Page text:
Peter Spencer’s hypothesis of cycasin and BMAA genotoxicity

In 2011, Dr. Spencer and Glen Kisby proposed that cycasin is the important culprit of ALS/PDC and that with BMAA, it causes genotoxic disruption in those who consume these two toxins and that together they dispose people to develop tauopathy and ALS/PDC.

Minerals and metals of the environment as the cause of ALS/PDC

In the late 1970s, colleagues of Carleton Gajdusek proposed that ALS/PDC was caused by abnormal concentrations of mineral and metalin the three isolates. When others did not confirm their analyses of low calcium and magnesium, and high aluminum in all three areas, their hypothesis of secondary hyperparathyroidism was given up by the mid 1990s.

Infection due to transforming, misfolded proteins akin to prion disease as the cause of ALS/PDC

Kuru is a progressive, neurological degeneration affecting the Fore people of central New Guinea. In the 1950s, Dr. Carleton Gajdusek was awarded a Nobel Prize in medicine when he showed that kuru was a transmitting disease between people and due to an abnormal, misfolded protein [now named a prion] they consumed during ritualistic cannibalism. He proved transmissibility by injecting brain tissue from patients with kuru into monkeys and observed that they too developed the same illness, many months later. Gajdusek then attempted to transmit other neurodegenerative diseases including ALS/PDC, ALS, Parkinson’s and Alzheimer’s disease, but he was not successful by the same techniques that had transmitted kuru. By 1982, he concluded that these other diseases were not transmissible by direct inoculation of infected tissues into primates.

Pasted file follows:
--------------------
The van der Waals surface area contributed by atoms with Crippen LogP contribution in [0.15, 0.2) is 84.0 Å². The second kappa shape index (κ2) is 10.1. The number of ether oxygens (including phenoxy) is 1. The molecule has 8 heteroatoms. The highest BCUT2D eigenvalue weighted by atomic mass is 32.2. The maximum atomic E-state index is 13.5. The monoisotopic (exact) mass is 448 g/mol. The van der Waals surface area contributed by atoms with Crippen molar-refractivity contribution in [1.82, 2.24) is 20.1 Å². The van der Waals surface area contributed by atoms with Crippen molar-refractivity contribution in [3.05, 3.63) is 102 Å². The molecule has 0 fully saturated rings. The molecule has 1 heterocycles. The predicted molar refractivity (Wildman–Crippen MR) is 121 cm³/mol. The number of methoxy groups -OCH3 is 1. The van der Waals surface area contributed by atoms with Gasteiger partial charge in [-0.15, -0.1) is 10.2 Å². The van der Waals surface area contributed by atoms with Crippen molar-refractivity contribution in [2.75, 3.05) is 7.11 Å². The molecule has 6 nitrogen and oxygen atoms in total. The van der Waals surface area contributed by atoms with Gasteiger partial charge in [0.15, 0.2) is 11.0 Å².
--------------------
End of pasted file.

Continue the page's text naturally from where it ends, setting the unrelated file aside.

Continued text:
Subsequent observations indicating protein transformation in humans

In 2008, pathologists observed that healthy stems cells injected into patients with Parkinson’s disease accumulated the same abnormal protein that causes this disease.They concluded that the abnormal protein of the diseased cells adjacent to the stem cells had caused normal proteins in the stem cells to transform and to become abnormal and misfolded. Since that seminal observation, othershave attempted to transmit abnormal proteinsof other neurodegenerative diseases. They are beginning to show that these misfolded proteins are capable of changing normal proteins to misfolded ones. They are suggesting that this disease process spreads slowly from cell to cell, in an orderly fashion throughout the nervous system.

What causes proteins to misfold in these diverse diseases is not yet certain. However, we do know they do occur after some acute infections. By example, postencephalitic parkinsonism (PEP), which follows encephalitis lethargica, has similar protein pathology to ALS/PDC and PSP. In subacute sclerosing panencephalitis (SSPE), which occurs after measles infection, the spongiform pathology is similar to kuru, and to Jakob Creutzfeldt disease, which are both caused by misfolded prion proteins.